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Medicina is published by MDPI from Volume 54 Issue 1 (2018). Articles in this Issue were published by another publisher in Open Access under a CC-BY (or CC-BY-NC-ND) licence. Articles are hosted by MDPI on mdpi.com as a courtesy and upon agreement with Lithuanian Medical Association, Lithuanian University of Health Sciences, and Vilnius University.
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Determination of death: Metaphysical and biomedical discourse

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Department of Social Sciences and Humanities, Faculty of Public Health, Medical Academy, Lithuanian University of Health Sciences, Kaunas, Lithuania
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Medical Academy, Lithuanian University of Health Sciences, Kaunas, Lithuania
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Department of Nursing and Care, Faculty of Nursing, Medical Academy, Lithuanian University of Health Sciences, Kaunas, Lithuania
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Institute of Physiology and Pharmacology, Faculty of Medicine, Medical Academy, Lithuanian University of Health Sciences, Kaunas, Lithuania
*
Author to whom correspondence should be addressed.
Medicina 2016, 52(4), 205-210; https://doi.org/10.1016/j.medici.2016.06.002
Received: 19 April 2016 / Revised: 8 June 2016 / Accepted: 19 June 2016 / Published: 30 June 2016
The prominence of biomedical criteria relying on brain death reduces the impact of metaphysical, anthropological, psychosocial, cultural, religious, and legal aspects disclosing the real value and essence of human life. The aim of this literature review is to discuss metaphysical and biomedical approaches toward death and their complimentary relationship in the determination of death. A critical appraisal of theoretical and scientific evidence and legal documents supported analytical discourse. In the metaphysical discourse of death, two main questions about what human death is and how to determine the fact of death clearly separate the ontological and epistemological aspects of death. During the 20th century, various understandings of human death distinguished two different approaches toward the human: the human is a subject of activities or a subject of the human being. Extinction of the difference between the entities and the being, emphasized as rational– logical instrumentation, is not sufficient to understand death thoroughly. Biological criteria of death are associated with biological features and irreversible loss of certain cognitive capabilities. Debating on the question ‘‘Does a brain death mean death of a human being?’’ two approaches are considering: the body-centrist and the mind-centrist. By bridging those two alternatives human death appears not only as biomedical, but also as metaphysical phenomenon. It was summarized that a predominance of clinical criteria for determination of death in practice leads to medicalization of death and limits the holistic perspective toward individual's death. Therefore, the balance of metaphysical and biomedical approaches toward death and its determination would decrease the medicalization of the concept of death.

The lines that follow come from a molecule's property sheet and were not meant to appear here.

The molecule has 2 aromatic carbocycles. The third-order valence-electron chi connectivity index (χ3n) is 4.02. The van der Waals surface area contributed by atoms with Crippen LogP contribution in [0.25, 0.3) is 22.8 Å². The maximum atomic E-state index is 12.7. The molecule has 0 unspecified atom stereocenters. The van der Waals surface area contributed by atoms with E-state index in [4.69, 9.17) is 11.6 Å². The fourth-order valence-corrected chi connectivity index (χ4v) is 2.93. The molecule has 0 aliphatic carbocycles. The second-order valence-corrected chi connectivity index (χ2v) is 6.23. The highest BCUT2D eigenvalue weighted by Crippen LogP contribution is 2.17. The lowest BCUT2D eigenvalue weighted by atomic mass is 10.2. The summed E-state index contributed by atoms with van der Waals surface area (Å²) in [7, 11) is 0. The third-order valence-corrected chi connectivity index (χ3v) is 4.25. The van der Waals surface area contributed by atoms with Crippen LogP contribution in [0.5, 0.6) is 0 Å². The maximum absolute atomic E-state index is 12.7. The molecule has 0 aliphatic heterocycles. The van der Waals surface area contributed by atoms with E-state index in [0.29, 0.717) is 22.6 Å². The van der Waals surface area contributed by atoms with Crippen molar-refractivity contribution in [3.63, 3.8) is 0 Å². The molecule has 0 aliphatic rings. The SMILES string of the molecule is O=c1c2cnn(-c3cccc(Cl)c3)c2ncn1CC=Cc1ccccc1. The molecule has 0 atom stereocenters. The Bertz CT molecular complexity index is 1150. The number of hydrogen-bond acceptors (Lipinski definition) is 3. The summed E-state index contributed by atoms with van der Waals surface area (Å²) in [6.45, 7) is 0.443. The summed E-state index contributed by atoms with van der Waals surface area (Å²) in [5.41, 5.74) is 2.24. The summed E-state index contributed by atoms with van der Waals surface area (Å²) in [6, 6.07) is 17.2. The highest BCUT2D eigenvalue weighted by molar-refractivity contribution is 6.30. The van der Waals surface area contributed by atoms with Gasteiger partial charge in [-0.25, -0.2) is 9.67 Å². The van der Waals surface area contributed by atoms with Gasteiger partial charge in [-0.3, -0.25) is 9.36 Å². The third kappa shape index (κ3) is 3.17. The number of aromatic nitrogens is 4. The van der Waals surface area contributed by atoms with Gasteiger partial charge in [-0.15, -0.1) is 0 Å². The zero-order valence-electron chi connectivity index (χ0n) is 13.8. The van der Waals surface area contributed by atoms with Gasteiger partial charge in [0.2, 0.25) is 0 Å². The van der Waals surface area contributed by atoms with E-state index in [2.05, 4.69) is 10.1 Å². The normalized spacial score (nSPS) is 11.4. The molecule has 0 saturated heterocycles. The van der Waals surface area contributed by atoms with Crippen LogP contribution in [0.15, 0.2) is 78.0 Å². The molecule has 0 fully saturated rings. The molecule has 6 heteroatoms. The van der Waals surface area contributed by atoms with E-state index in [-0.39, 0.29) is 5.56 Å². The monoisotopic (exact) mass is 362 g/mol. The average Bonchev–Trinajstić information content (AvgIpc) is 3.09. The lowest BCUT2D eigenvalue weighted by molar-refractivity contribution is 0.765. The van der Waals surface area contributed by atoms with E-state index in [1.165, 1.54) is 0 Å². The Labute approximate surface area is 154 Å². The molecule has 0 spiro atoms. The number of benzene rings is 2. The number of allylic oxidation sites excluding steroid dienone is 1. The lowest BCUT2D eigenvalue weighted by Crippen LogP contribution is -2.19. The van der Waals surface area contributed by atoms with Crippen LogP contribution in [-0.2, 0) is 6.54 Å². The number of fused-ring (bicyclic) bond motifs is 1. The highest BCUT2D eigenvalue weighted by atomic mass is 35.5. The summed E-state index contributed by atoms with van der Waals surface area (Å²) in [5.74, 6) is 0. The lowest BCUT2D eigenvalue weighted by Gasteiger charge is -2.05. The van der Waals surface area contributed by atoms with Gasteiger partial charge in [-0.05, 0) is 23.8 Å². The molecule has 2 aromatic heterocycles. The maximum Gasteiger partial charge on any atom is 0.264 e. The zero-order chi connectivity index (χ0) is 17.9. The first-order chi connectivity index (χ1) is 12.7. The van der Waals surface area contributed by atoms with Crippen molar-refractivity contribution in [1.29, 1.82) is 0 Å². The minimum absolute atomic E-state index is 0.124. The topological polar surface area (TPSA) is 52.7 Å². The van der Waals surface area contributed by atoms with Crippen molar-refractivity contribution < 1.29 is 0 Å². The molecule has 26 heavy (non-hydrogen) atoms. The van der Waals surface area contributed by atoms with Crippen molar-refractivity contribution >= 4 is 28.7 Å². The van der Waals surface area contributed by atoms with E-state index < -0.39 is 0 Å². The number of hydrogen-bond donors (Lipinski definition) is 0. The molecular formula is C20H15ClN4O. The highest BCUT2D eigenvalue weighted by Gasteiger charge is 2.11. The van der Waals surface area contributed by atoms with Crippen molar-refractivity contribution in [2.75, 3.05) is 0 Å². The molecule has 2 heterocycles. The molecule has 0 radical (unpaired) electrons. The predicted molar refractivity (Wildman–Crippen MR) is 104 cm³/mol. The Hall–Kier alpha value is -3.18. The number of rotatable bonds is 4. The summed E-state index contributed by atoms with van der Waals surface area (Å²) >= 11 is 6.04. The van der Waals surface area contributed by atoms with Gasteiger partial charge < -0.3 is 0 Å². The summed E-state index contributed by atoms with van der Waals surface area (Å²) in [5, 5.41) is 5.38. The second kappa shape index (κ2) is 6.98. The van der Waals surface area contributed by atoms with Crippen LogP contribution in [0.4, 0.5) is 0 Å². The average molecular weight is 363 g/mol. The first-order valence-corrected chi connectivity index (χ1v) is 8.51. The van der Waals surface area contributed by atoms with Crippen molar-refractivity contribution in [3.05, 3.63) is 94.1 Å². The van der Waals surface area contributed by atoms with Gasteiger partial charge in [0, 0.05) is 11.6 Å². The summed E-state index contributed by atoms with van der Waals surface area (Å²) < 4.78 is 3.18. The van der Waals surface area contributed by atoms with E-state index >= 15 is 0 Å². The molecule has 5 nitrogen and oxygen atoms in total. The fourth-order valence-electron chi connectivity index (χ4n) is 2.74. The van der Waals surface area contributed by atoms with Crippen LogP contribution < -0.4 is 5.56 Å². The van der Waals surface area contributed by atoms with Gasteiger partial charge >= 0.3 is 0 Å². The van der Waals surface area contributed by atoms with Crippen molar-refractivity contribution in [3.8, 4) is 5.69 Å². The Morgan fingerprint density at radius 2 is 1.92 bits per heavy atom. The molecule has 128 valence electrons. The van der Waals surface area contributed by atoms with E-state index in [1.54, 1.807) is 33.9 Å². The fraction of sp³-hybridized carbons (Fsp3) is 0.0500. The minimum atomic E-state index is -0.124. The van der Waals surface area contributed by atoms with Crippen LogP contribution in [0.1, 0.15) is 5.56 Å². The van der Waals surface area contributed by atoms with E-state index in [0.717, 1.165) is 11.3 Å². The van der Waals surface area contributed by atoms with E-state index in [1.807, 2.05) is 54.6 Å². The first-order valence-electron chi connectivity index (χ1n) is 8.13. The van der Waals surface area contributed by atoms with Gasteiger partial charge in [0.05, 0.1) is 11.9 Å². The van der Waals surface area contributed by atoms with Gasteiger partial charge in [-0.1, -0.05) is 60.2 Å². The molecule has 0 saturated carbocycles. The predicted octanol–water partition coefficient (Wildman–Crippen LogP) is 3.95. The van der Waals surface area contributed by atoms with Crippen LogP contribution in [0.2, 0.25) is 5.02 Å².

Keywords: Brain death; Biomedical criteria; Determination of death; Medicalization Brain death; Biomedical criteria; Determination of death; Medicalization
MDPI and ACS Style

Jakušovaitė, I.; Luneckaitė, Ž.; Peičius, E.; Bagdonaitė, Ž.; Riklikienė, O.; Stankevičius, E. Determination of death: Metaphysical and biomedical discourse. Medicina 2016, 52, 205-210.

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